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Premixed cocktails steal share from beer and hard seltzer, propelling surging growth


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In 2021, premixed cocktails surpassed beer and hard seltzer as the fastest growing spirits category.

According to the Distilled Spirits Council of the U.S., sales of premixed cocktails rose 42.3% to $1.6billion compared to a year ago. Ready-to drink cocktails were second to vodka for volume consumption and beat American whiskey, mezcal, tequila, and rum.

“We think it comes from beer and hardseltzer,” DISCUS Chief for Public Policy Christine LoCascio stated at Thursday’s trade group’s annual economic briefing.

“It’s probably a mix of many things,” she said. However, with sales at off-site remaining strong, I believe people continue to buy cocktails products at home.

Since years beer consumption has been in decline as more people opt for less alcohol, or prefer to have cocktails and hard seltzer. The category’s growth rate is stabilizing after years of rapid sales of hard seltzer. Euromonitor International projects that hard seltzer in the United States will only increase by 35.1% between 2020 and 2021, compared to a 64.1% rise in 2020, and 126.5% for 2019.

Gin and tonics, or vodka sodas ready-to-drinks, have been popular choices for consumers who want a stronger flavor or an alcoholic beverage than hard seltzer. This category offers a wider range of options, including margaritas to whiskey sours and palomas.

Some of the biggest players in the industry are already investing in this category. They either make their own labels or buy small labels. Anheuser-Busch InBevJohnnie Walker was the distiller, so Cutwater Spirits was purchased. DiageoIt has also launched offshoots for some of its most popular brands such as Crown Royal and Ketel One Botanical.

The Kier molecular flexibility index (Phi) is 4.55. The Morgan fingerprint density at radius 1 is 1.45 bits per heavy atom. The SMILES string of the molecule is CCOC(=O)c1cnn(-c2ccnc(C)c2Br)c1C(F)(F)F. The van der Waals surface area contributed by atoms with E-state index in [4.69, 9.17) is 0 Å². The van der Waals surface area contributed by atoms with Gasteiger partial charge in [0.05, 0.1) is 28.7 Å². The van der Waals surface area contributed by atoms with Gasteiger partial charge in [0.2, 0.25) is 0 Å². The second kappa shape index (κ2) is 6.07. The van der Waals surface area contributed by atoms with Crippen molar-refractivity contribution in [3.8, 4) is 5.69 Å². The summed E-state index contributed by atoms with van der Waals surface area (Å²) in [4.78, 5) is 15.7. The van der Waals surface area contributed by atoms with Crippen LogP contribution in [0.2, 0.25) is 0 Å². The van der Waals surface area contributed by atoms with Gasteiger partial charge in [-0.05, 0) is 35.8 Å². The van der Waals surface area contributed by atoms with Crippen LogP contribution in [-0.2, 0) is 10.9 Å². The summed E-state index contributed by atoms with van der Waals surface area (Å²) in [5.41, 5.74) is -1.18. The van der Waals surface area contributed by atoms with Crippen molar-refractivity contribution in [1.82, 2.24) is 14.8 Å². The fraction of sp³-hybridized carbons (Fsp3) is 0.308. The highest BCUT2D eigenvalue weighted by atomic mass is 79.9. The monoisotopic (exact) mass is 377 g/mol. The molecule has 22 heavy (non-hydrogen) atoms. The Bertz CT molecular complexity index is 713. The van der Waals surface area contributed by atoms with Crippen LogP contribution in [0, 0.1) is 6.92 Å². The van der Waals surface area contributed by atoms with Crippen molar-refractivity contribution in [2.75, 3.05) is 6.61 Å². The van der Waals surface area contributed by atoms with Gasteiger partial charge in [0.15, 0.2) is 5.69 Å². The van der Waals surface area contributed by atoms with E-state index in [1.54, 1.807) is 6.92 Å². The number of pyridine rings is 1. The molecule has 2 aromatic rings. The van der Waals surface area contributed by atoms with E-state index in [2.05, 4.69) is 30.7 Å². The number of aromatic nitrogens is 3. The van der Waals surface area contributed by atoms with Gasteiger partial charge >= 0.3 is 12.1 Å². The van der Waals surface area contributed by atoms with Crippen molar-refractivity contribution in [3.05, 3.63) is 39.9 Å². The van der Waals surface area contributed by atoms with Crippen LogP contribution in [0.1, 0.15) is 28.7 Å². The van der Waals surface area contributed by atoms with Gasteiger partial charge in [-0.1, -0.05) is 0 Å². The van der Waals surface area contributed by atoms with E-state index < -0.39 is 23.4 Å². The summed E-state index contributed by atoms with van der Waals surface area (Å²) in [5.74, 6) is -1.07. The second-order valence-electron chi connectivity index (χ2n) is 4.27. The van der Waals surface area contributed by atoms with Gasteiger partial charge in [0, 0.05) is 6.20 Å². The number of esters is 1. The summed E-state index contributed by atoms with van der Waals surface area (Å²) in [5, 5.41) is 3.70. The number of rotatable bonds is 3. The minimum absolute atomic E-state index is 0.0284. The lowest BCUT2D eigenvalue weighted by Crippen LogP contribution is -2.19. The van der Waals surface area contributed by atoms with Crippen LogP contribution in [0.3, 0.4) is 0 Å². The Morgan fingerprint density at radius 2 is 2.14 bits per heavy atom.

Premixed cocktails make up a tiny portion of the spirits industry’s $35.8billion revenue. Premixed cocktails also make up a small portion of ready-to-drink, which includes soft seltzers and sodas. Market researcher IWSR says spirits-based canned cocktails make up 8% of the market, while flavored malt beverages account for 91%.

Canned cocktails become more in demand, and the spirit industry is growing. has been pushing for states to lower their excise taxesthe spirit-based beverages. Since the beginning of prohibition, alcohol has been subject to excise tax. However, since then, the Federal Government and the states have taxed spirits higher than any other alcohol. Some lawmakers and watchdogs regard liquor’s high alcohol content as taboo.

Chris Swonger, CEO of DISCUS said that lowering or making the taxes on spirits-based RTDs less fair and competitive will increase consumer access to these products. We’ve witnessed craft distilleries that are just starting to enter the market see RTDs based on spirits as prohibitively expensive, due to the high tax rates.